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Falstaff and Die Meistersinger are among the pinnacles if not the pinnacles of nineteenth century opera. Both operas are atypical of the composer and both operas are based on a Shakespeare play.
To borrow from the great Bard himself: “the course of true love never did run smooth.”
Florencia in el Amazonas was the first Spanish-language opera to be commissioned by major United States opera houses.
Gaetano Donizetti wrote a comedy or dramma giocoso called Le convenienze ed inconvenienze teatrali (The Conventions and Inconveniences of the Theater), which is also known by the shorter title, Viva La Mamma!.
Vincenzo Bellini composed Norma to a libretto that Felice Romani had fashioned after Alexandre Soumet’s French play, Norma, ossia L'infanticidio (Norma, or The Infanticide).
In order to mount a successful production of Alban Berg’s opera Wozzeck, first performed in 1925, the dramatic intensity and lyrical beauty of the score must become the focal point for participants.
During this exploration of music from the Austro-German Baroque, Florilegium
were joined by the baritone Roderick Williams in a programme of music which
placed the music and career of J.S. Bach in the context of three older
contemporaries: Franz Tunder (1614-67), Dietrich Buxtehude (1637-1701) and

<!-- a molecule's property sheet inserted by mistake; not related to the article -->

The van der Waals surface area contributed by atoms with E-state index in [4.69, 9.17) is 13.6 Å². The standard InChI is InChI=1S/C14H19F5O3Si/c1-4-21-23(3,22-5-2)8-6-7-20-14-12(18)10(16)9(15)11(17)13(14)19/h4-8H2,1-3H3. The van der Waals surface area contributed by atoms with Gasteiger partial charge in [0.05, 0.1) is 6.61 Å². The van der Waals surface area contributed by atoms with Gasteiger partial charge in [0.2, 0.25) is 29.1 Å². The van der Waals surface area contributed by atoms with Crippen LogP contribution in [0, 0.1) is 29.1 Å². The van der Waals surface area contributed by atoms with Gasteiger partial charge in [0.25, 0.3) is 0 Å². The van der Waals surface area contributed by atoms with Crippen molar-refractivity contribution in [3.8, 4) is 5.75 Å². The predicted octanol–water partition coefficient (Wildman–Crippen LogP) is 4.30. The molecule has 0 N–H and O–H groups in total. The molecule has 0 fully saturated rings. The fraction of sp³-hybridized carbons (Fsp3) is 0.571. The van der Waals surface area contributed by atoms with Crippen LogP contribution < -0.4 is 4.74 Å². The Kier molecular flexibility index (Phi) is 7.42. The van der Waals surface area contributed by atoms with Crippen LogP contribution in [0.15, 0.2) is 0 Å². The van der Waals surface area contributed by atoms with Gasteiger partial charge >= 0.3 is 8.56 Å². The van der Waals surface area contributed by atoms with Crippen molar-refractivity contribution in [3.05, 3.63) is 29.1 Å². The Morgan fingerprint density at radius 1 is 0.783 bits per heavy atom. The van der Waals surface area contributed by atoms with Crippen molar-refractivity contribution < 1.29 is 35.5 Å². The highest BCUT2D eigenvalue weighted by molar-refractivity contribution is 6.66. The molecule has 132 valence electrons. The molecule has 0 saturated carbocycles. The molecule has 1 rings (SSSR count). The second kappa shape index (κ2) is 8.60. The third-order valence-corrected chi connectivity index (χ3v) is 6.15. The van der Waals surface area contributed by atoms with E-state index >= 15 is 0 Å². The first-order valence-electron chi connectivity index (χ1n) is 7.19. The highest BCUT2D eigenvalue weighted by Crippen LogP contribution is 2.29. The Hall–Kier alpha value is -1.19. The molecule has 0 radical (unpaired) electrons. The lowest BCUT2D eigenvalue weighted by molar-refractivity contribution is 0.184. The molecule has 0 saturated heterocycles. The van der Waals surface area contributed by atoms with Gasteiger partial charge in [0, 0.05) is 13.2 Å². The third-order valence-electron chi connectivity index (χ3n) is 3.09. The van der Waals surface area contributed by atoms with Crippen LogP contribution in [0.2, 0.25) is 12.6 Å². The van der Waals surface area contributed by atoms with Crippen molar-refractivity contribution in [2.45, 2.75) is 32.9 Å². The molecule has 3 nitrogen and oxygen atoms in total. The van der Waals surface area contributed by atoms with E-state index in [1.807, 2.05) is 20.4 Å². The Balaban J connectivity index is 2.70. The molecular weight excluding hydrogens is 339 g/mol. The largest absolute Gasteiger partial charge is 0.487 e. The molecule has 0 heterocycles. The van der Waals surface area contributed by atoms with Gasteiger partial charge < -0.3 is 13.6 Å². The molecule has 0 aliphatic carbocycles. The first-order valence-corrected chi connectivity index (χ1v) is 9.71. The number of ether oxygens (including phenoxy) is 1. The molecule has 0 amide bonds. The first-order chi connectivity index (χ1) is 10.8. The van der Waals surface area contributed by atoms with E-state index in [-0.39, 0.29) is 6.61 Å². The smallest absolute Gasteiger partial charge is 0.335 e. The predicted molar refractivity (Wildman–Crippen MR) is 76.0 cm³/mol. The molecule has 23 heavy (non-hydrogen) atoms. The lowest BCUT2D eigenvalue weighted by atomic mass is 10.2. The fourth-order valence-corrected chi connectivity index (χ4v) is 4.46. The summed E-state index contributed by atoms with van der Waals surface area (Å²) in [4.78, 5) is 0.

Heinrich Biber (1644-1704).
Charismatic charm, vivacious insouciance, fervent passion, dejected
self-pity, blazing anger and stoic selflessness: Zazà — a chanteuse
raised from the backstreets to the bright lights — is a walking compendium of
‘Stay away from doctors; they are bad for your health.’ This seems to be the central message of L’Ospedale - a one-hour opera by an unknown seventeenth-century composer, with a libretto by Antonio Abati which presents a satirical critique of the medical profession of the day and those who had the misfortune to need curative treatment for their physical and mental ills.
‘In these times of heightened security
we are listening, watching
Arrigo Boito Mefistofele was broadcast livestream from the Bayerische Staatsoper in Munich last night. What a spectacle !
The monochrome palette of Picasso’s Guernica and the mural’s anti-war images of suffering dominate Calixto Bieito’s new production of Verdi’s The Force of Destiny for English National Opera.
The world premiere of Morgen und Abend by Georg Friedrich Haas at the Royal Opera House, London — so conceptually unique and so unusual that its originality will confound many.
Company XIV’s production of Cinderella is New York City theater
at its finest. With a nod to the court of Louis the XIV and the grandiosity of
Lully’s opera theater, Company XIV manages to preserve elements of the French
Baroque while remaining totally innovative, and never—in fact, not once for
the entire two and a half hour show—falls prey to the predictable. Not one
detail is left to chance in this finely manicured yet earthily raw production
This was a concert where immense satisfaction was derived equally from the
quality of musicianship displayed and the coherence and resourcefulness of the
programme presented. In 1610, Claudio Monteverdi published his Vespro della
Beata Vergine for soloists, chorus, and orchestra.
If not timeless, Robert Carsen’s production of Francis Poulenc’s